From the publisher—
First let me say—I love you…I didn’t want to leave you…
Luke Richardson has returned home after burying Natalie, his beloved wife of sixteen years, ready to face the hard job of raising their three children alone. But there’s something he’s not prepared for—a blue envelope with his name scrawled across the front in Natalie’s handwriting, waiting for him on the floor of their suburban Michigan home.
The letter inside, written on the first day of Natalie’s cancer treatment a year ago, turns out to be the first of many. Luke is convinced they’re genuine, but who is delivering them? As his obsession with the letters grows, Luke uncovers long-buried secrets that make him question everything he knew about his wife and their family. But the revelations also point the way toward a future where love goes on—in written words, in memories, and in the promises it’s never too late to keep.
This book has everything going for it: a heart-tugging widower, a mystery to be solved (actually, more than one although they’re not the kind you find in mystery novels, strictly speaking), family secrets to be revealed, a promise of hope for the future. There are surprises both good and not so much so and it’s clear that Natalie truly cared for her husband and children. It was—and still is—a loving family and the secrets that are revealed towards the end are maddening as well as sad. Why, then, didn’t I connect with this story as much as I should have?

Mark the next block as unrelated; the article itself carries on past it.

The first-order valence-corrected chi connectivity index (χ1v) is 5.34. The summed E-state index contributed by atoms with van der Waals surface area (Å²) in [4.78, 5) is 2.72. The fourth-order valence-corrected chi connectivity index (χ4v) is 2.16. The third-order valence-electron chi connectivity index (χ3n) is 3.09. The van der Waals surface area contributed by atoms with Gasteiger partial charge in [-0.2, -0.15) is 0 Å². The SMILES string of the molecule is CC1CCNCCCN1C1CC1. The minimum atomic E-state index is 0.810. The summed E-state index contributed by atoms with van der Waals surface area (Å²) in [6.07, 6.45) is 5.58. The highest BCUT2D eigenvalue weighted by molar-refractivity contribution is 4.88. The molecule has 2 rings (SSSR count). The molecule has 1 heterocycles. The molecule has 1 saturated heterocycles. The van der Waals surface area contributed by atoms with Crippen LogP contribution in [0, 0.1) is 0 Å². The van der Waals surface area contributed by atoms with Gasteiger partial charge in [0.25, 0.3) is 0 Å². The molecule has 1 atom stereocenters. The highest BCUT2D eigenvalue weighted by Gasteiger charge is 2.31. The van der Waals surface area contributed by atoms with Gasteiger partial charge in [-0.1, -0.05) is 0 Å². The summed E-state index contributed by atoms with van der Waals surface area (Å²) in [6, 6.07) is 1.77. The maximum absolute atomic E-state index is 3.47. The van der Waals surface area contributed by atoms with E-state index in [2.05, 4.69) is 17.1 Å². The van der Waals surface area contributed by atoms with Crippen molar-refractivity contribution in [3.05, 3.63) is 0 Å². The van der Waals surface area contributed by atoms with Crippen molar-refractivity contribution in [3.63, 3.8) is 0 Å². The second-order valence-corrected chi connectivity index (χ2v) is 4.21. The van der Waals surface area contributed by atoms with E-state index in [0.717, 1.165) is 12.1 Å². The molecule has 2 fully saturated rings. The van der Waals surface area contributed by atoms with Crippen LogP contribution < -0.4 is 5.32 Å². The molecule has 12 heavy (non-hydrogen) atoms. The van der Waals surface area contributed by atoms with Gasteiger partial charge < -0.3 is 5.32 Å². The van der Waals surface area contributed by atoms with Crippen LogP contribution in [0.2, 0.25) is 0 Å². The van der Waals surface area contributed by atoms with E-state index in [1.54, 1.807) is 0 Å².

When I’m Gone is beautifully written and the characters are vividly drawn but I think perhaps it was a wrong choice for me. Truthfully, there is nothing actually wrong with it and I think most other readers will really appreciate it whereas I just never was emotionally invested and that may be partially because I find the idea of these letters coming for such a long time kind of unhealthy for those who are left behind. It seems to me that the healing process is dragged out much longer than is natural and I don’t think that’s necessarily a good thing. One heartfelt letter, yes; a string of them, maybe not.
When I think about the story Ms. Bleeker has given us, I’m quite sure my reaction isn’t fair but I also believe I understand it. I had five deaths to cope with in 2015 and, by the end of the year, I was continually on edge wondering what horrible thing would be happening next. Perhaps it’s too soon for me to read a tale like this one because my own emotions are still fragile. Because of that, I fully intend to read this again when I’m more receptive and I’m pretty darned sure I’m going to love it.
Reviewed by Lelia Taylor, March 2016.
About the Author
Emily Bleeker is a former educator who discovered her passion for writing after introducing a writer’s workshop to her students. She soon found a whole world of characters and stories living inside of her mind. It took a battle with a rare form of cancer to give her the courage to share that amazing world with others. Emily lives in suburban Chicago with her husband and four kids. Between writing and being a mom, she attempts to learn guitar, sings along to the radio (loudly), and embraces her newfound addiction to running. Connect with her or request a Skype visit with your book club at emilybleeker.wordpress.com.
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